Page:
In the US, "Too Much" did better than its predecessor, "Spice Up Your Life", but was not as successful as Spice's singles had been. It peaked at number nine, becoming the group's fourth and final top ten hit. It peaked at nine on the Canadian Singles Chart.
"Goodbye" is a song recorded by the British girl group the Spice Girls. It was released by Virgin Records on 11 December 1998 as a Christmas single, along with the B-side, "Christmas Wrapping". The song was written by the Spice Girls, Richard Stannard, and Matt Rowe, and is the group's first song without the vocals of Geri Halliwell. "Goodbye" made the Spice Girls the first act to have three consecutive Christmas number-one singles since The Beatles.
"Goodbye" was originally written in 1997 with both Matt Rowe and Richard Stannard intending it to be on the Spiceworld album. However, due to time constraints it was not recorded by the Spice Girls at the time. While touring in America after the departure of Geri Halliwell, Stannard and Rowe flew to Nashville, Tennessee to meet the group and rewrite the song. The group put input on the song and recorded it.
"Goodbye" was released in a two-CD format (a standard single and a maxi single). The typical track listing internationally followed the UK track listing. In the U.S., the single was released as an EP and contained only the B-side, "Christmas Wrapping", which only featured vocals from Melanie C and Emma Bunton, and live versions of "Sisters Are Doin' It for Themselves" and "We Are Family", which were recorded at their final concert at Wembley Stadium on September 20, 1998. The U.S. single also included a set of four stickers of the girls, portraying them as fairies, similar to their appearance in the music video of "Viva Forever". In 2000, it was included on the group's third studio album, Forever.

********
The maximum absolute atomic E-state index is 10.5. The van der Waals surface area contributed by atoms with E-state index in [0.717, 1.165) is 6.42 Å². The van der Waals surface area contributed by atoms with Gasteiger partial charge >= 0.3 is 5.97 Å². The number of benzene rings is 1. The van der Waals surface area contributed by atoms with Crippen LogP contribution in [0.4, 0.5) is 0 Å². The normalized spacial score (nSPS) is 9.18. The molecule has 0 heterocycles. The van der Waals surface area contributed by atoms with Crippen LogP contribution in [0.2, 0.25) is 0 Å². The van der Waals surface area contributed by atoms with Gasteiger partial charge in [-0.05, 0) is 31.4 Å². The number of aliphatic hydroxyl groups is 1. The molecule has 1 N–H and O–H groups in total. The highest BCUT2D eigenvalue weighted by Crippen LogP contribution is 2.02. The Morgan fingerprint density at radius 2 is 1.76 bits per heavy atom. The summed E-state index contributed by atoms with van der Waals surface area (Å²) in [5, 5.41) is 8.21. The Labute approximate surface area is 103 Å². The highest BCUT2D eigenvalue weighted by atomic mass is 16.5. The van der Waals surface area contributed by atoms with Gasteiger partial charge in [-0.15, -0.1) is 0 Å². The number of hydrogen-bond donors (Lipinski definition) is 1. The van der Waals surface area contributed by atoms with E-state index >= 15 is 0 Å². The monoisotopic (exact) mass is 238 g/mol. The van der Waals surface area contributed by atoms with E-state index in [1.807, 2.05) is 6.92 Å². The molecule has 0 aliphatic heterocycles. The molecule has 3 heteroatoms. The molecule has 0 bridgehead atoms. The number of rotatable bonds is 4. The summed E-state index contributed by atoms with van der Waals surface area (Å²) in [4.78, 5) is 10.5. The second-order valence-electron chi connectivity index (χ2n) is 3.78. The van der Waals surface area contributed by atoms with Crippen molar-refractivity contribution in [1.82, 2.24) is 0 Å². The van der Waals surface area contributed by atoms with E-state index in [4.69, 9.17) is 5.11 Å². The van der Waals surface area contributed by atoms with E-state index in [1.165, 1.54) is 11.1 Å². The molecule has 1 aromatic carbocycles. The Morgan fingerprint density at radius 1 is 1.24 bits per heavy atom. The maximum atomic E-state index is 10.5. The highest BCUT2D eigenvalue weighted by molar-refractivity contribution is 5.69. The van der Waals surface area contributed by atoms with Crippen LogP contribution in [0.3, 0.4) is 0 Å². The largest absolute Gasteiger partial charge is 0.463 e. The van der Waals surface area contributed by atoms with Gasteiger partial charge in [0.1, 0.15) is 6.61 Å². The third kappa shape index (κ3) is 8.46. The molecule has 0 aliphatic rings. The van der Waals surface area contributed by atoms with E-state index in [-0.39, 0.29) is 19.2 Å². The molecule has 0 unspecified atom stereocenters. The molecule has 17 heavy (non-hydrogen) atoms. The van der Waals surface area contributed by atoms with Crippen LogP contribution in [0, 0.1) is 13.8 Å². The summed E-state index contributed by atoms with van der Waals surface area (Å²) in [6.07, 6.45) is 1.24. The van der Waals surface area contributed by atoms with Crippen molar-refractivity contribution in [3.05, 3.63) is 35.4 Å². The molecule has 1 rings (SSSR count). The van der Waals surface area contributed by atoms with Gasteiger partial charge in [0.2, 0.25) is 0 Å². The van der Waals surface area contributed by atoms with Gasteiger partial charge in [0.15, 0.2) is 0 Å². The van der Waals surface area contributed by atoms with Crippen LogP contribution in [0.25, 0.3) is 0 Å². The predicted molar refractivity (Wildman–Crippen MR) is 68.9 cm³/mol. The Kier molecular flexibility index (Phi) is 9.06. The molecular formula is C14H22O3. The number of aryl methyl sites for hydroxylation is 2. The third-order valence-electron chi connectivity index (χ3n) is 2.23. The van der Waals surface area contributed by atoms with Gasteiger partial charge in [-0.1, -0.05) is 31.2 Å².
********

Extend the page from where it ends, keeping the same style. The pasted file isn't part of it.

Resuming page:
In the United Kingdom, the single became the group's eighth number-one single, topping the charts for one week, selling 380,000 in the first week. "Goodbye" got them into the records as the first act to have three consecutive Christmas number-one singles since the Beatles. As of December 2013, the song has sold 884,000 copies in the UK alone, becoming their fourth best-selling single. In New Zealand, it debuted and peaked at number one for two weeks, their second consecutive number one after "Viva Forever", which also debuted and peaked at number one for two weeks. "Goodbye" was their third and final number one hit in New Zealand.
The song debuted and peaked at number eleven on the Billboard Hot 100, with sales of 74,000 copies.
"I Have a Dream" is a cover version of the song written by Benny Andersson and Bjorn Ulvaeus and sung by the Irish boy band Westlife, it was released in December 1999, twenty years after ABBA's original release. The song became the group's fourth UK number-one single. The release was a double-A-side, also featuring "Seasons in the Sun". The release became the UK's Christmas number-one single of 1999, extending its peak into January 2000 and spending seventeen weeks in the UK chart. The song was the 26th best selling single of 1999 in the UK
"Seasons in the Sun" is an English-language adaptation of the song "Le Moribond" by Belgian singer-songwriter Jacques Brel with lyrics by American singer-poet Rod McKuen. It became a worldwide hit in 1974 for Canadian singer Terry Jacks and became a Christmas Number 1 in 1999 for Westlife.
Westlife covered "Seasons in the Sun" for their self-titled debut album Westlife (1999). It was released on December 19, 1999 as a double A-side with a cover of ABBA's "I Have a Dream" and became the 1999 Christmas number one. It has sold over 650,000 copies in UK so far.
"Can We Fix It?" is the name of the theme song, written by Paul K. Joyce, and sung by Neil Morrisey, from the children's television programme Bob the Builder, produced by Hot Animation. The song's title is derived from the main character's catchphrase. The chorus of the song features this phrase prominently, as well as the response, "Yes we can!"
"Can We Fix It?" became a Christmas number one single in 2000, beating Westlife's "What Makes a Man". It was the biggest selling single of the year in the UK, appearing 80th in the all-time UK best-sellers list. It reached number one in Australia in 2001.
A second single by Bob, "Mambo No. 5", with the lyrics adapted from Lou Bega's 1999 hit version, also reached number one a year later. An album entitled The Album followed, which debuted at No. 4 in the UK Albums Chart, and included a cover of Elton John's "Crocodile Rock".